We sometimes think strange thoughts about our heroes. I had pondered that question every once in a while about one of my heroes, Neil Peart, who loomed large as the most important drum teacher in my life. Not in person, of course. But via Rush’s extensive catalog, I – along with tens of thousands of other drummers – grew and learned a vast vocabulary under the tutelage of my “virtual” professor.
Sadly, the question that I had asked myself periodically over the years was answered all too abruptly last week when I learned, along with the rest of the world, that Peart had passed away from brain cancer on January 7 at 67 years young.
Summers in the pacific northwest are incredible. For a brief window of time, the rain stops and we look around to once again realize that this place is absolutely beautiful. Music is vibrant all over and people love to take it all in before the clouds return. The summer of 2019 was another great one for MSDS and friends. As we reach for our warm coats and stocking hats once again, I felt it was worthwhile to reminisce a few highlights that Miss Sydney and The Downtown Saints had over the past few months:
Nine years ago today I wrote a brief Amazon review “Power Windows,” a 1985 gem in the Rush album catalog that I think deserves re-consideration, and has been often maligned. If you’ve never listened to it, give it a listen on a nice summer drive and see if you don’t agree with some of what I share below. Enjoy! – Ben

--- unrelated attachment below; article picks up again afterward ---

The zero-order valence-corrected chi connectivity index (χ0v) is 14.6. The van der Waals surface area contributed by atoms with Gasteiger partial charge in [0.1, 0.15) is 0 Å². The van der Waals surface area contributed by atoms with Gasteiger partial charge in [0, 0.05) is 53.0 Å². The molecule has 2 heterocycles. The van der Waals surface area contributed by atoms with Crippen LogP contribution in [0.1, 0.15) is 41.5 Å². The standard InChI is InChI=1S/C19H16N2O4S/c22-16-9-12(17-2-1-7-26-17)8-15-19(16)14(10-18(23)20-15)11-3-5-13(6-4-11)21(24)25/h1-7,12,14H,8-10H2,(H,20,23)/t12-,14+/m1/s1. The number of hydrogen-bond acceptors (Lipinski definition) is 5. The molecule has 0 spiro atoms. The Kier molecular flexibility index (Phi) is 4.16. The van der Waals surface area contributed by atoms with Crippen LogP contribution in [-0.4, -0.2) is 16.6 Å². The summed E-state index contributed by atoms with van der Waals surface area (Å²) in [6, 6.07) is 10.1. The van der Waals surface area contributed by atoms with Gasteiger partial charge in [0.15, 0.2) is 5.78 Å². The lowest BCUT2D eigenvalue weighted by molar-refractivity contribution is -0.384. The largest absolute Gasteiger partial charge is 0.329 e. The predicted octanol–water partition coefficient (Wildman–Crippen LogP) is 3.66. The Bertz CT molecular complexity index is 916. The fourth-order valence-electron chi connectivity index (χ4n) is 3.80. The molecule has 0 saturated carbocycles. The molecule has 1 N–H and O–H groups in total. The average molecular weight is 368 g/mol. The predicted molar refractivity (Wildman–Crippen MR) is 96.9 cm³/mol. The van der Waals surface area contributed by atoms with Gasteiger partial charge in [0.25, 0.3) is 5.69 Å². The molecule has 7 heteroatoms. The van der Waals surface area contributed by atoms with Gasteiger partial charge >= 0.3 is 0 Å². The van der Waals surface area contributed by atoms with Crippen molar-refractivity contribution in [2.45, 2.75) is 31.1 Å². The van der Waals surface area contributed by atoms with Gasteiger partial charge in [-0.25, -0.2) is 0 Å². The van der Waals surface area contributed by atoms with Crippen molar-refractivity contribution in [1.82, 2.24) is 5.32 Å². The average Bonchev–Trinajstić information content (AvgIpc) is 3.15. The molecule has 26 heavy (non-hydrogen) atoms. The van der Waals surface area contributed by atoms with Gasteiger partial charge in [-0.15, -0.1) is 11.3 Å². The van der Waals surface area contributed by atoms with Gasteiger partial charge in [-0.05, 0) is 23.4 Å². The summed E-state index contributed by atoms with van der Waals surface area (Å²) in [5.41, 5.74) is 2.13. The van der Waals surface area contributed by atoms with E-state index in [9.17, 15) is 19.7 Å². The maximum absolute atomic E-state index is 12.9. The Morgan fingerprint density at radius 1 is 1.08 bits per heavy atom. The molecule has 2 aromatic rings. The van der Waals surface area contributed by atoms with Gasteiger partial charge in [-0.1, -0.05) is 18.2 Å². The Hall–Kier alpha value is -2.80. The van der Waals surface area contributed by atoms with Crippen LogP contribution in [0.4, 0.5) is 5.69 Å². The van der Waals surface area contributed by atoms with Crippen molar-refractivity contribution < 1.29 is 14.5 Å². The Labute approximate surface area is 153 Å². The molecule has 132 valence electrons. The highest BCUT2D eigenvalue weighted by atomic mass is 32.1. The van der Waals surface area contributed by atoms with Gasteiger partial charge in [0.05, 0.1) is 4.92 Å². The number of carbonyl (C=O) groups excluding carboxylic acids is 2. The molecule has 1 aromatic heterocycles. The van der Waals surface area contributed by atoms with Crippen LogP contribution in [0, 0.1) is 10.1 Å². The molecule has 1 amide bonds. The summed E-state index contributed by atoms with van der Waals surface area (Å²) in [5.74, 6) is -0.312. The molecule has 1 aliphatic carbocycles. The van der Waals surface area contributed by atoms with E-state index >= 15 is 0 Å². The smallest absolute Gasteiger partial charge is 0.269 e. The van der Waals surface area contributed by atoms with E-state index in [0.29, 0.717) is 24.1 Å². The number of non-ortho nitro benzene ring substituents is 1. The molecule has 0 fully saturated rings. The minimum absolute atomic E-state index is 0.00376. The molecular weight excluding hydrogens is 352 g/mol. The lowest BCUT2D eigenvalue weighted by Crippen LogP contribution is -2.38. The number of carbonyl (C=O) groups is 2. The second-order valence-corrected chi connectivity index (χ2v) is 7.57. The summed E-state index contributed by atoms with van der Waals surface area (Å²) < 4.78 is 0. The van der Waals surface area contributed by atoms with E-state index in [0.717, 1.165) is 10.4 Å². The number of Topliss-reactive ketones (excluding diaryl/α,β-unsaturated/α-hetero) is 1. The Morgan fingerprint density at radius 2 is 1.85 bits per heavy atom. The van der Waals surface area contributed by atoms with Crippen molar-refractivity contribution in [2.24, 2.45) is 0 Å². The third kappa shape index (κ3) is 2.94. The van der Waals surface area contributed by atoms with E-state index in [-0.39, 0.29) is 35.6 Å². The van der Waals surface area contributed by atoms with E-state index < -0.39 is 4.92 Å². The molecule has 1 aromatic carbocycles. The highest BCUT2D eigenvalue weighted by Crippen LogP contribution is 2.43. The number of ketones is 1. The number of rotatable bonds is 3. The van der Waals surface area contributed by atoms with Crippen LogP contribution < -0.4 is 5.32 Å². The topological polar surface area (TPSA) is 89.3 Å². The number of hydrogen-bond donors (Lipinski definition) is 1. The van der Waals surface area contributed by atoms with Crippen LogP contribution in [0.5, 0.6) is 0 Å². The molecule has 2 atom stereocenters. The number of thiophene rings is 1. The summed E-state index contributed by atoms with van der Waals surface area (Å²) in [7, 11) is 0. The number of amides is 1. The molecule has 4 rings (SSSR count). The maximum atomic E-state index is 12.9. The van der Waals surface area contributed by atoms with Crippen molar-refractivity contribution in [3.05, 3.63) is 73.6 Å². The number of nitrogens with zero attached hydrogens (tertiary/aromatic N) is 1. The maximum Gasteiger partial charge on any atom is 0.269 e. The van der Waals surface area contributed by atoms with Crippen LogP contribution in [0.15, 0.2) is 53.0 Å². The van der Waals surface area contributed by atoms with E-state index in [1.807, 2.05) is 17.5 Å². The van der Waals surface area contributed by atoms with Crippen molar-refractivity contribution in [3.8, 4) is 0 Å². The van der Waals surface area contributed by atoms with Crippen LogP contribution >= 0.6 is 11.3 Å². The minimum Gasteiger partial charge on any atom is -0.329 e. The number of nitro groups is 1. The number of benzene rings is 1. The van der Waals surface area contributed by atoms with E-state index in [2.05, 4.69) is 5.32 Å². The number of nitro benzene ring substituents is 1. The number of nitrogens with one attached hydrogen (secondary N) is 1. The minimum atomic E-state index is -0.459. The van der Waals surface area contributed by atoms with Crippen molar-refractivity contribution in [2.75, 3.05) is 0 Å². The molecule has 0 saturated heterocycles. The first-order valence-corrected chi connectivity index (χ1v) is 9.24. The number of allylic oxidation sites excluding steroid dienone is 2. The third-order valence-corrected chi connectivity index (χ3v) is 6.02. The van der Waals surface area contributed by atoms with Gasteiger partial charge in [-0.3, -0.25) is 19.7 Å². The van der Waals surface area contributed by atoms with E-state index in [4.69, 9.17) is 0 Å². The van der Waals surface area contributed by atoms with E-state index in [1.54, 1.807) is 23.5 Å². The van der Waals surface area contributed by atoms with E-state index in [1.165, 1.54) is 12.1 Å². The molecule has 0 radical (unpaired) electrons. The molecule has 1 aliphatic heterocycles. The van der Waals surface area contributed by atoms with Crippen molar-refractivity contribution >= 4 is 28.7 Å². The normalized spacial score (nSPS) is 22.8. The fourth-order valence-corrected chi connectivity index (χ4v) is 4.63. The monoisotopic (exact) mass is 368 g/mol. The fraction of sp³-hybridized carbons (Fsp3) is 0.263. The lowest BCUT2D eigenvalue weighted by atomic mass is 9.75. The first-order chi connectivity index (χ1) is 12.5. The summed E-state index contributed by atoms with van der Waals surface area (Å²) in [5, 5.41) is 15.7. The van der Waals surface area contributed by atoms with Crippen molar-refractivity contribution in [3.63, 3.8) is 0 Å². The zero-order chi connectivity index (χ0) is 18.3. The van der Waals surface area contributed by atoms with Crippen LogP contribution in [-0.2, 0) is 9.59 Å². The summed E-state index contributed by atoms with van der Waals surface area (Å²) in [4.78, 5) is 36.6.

Happy Birthday Linda Ronstadt! Born on July 15, 1946, Linda is one of the greatest voices in Rock & Roll. It’s no secret that Linda is a favorite of ours in Miss Sydney & The Downtown Saints, and for good reason – simply put, she did it right! So today on her birthday, we feel it necessary to celebrate with her by recognizing some of the things we appreciate about Linda Ronstadt. So in no particular order, here are 3 reasons to celebrate Linda Ronstadt today.
Growing up in the small border-town of Lynden, Washington, the concept of rock & roll bands was a bit foreign. Often times the older kids in my neighborhood would be playing basketball or washing their Ford Mustangs while blasting cassette tapes of bands like The Beach Boys, The Cars, Joan Jett, and Van Halen over their car stereos. While these rock & roll bands provided great soundtracks to our neighborhood excitement, my view of them was more like fictional characters rather than actual human beings. This changed in elementary school when I found out that my classmates’ dad was in one of these “rock & roll bands”.
On March 11, drummer Hal Blaine – arguably the most indispensable cog in the studio musical machine known colloquially as “The Wrecking Crew” – passed away. He left behind a musical legacy that is untouchable for several reasons.